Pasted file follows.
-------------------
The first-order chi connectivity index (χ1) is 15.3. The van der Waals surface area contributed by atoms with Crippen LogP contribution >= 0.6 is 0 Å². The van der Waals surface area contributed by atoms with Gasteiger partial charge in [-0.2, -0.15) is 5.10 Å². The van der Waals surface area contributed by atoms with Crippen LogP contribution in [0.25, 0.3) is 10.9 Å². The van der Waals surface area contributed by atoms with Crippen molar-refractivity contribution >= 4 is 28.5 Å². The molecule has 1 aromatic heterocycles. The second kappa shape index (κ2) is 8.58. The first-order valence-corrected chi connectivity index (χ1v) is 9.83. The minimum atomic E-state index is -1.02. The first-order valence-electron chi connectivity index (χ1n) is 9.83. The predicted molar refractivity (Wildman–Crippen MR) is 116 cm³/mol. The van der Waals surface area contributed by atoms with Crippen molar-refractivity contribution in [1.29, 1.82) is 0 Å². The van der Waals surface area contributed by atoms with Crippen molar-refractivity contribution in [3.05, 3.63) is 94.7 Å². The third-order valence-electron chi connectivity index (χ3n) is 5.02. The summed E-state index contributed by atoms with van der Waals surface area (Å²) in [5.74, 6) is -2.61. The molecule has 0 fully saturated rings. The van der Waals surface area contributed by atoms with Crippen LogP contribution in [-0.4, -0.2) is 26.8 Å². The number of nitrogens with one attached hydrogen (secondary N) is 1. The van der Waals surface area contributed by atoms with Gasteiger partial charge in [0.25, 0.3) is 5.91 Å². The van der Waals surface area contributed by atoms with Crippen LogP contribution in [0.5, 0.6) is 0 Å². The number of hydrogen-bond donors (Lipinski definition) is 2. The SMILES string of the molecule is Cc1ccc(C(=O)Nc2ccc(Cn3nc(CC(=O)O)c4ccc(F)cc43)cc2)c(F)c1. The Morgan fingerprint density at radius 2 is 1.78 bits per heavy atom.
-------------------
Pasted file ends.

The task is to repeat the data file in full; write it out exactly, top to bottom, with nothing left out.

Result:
The first-order chi connectivity index (χ1) is 15.3. The van der Waals surface area contributed by atoms with Crippen LogP contribution >= 0.6 is 0 Å². The van der Waals surface area contributed by atoms with Gasteiger partial charge in [-0.2, -0.15) is 5.10 Å². The van der Waals surface area contributed by atoms with Crippen LogP contribution in [0.25, 0.3) is 10.9 Å². The van der Waals surface area contributed by atoms with Crippen molar-refractivity contribution >= 4 is 28.5 Å². The molecule has 1 aromatic heterocycles. The second kappa shape index (κ2) is 8.58. The first-order valence-corrected chi connectivity index (χ1v) is 9.83. The minimum atomic E-state index is -1.02. The first-order valence-electron chi connectivity index (χ1n) is 9.83. The predicted molar refractivity (Wildman–Crippen MR) is 116 cm³/mol. The van der Waals surface area contributed by atoms with Crippen molar-refractivity contribution in [1.29, 1.82) is 0 Å². The van der Waals surface area contributed by atoms with Crippen molar-refractivity contribution in [3.05, 3.63) is 94.7 Å². The third-order valence-electron chi connectivity index (χ3n) is 5.02. The summed E-state index contributed by atoms with van der Waals surface area (Å²) in [5.74, 6) is -2.61. The molecule has 0 fully saturated rings. The van der Waals surface area contributed by atoms with Crippen LogP contribution in [-0.4, -0.2) is 26.8 Å². The number of nitrogens with one attached hydrogen (secondary N) is 1. The van der Waals surface area contributed by atoms with Gasteiger partial charge in [0.25, 0.3) is 5.91 Å². The van der Waals surface area contributed by atoms with Crippen LogP contribution in [0.5, 0.6) is 0 Å². The number of hydrogen-bond donors (Lipinski definition) is 2. The SMILES string of the molecule is Cc1ccc(C(=O)Nc2ccc(Cn3nc(CC(=O)O)c4ccc(F)cc43)cc2)c(F)c1. The Morgan fingerprint density at radius 2 is 1.78 bits per heavy atom.